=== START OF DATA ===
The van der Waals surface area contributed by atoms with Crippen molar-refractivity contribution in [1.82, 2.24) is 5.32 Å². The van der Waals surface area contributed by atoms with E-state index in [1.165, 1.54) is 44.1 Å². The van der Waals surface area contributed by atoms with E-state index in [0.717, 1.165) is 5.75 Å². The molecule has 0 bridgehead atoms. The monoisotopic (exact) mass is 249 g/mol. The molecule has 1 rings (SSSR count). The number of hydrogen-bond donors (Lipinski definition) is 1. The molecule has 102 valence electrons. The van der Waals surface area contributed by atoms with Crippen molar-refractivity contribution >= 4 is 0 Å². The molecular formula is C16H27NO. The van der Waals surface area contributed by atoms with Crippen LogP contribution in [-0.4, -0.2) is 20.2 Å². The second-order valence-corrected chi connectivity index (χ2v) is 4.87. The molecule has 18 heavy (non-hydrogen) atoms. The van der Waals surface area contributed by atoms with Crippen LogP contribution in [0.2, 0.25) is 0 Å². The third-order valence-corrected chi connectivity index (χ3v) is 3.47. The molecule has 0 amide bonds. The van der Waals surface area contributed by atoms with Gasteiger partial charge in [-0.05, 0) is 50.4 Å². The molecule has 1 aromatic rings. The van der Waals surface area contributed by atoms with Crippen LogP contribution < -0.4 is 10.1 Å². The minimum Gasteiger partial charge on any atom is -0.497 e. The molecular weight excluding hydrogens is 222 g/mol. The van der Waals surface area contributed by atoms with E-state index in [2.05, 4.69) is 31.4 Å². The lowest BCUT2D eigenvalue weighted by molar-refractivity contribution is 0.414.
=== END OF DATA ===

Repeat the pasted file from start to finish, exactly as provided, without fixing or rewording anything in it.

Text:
The van der Waals surface area contributed by atoms with Crippen molar-refractivity contribution in [1.82, 2.24) is 5.32 Å². The van der Waals surface area contributed by atoms with E-state index in [1.165, 1.54) is 44.1 Å². The van der Waals surface area contributed by atoms with E-state index in [0.717, 1.165) is 5.75 Å². The molecule has 0 bridgehead atoms. The monoisotopic (exact) mass is 249 g/mol. The molecule has 1 rings (SSSR count). The number of hydrogen-bond donors (Lipinski definition) is 1. The molecule has 102 valence electrons. The van der Waals surface area contributed by atoms with Crippen molar-refractivity contribution >= 4 is 0 Å². The molecular formula is C16H27NO. The van der Waals surface area contributed by atoms with Crippen LogP contribution in [-0.4, -0.2) is 20.2 Å². The second-order valence-corrected chi connectivity index (χ2v) is 4.87. The molecule has 18 heavy (non-hydrogen) atoms. The van der Waals surface area contributed by atoms with Crippen LogP contribution in [0.2, 0.25) is 0 Å². The third-order valence-corrected chi connectivity index (χ3v) is 3.47. The molecule has 0 amide bonds. The van der Waals surface area contributed by atoms with Gasteiger partial charge in [-0.05, 0) is 50.4 Å². The molecule has 1 aromatic rings. The van der Waals surface area contributed by atoms with Crippen LogP contribution < -0.4 is 10.1 Å². The minimum Gasteiger partial charge on any atom is -0.497 e. The molecular weight excluding hydrogens is 222 g/mol. The van der Waals surface area contributed by atoms with E-state index in [2.05, 4.69) is 31.4 Å². The lowest BCUT2D eigenvalue weighted by molar-refractivity contribution is 0.414.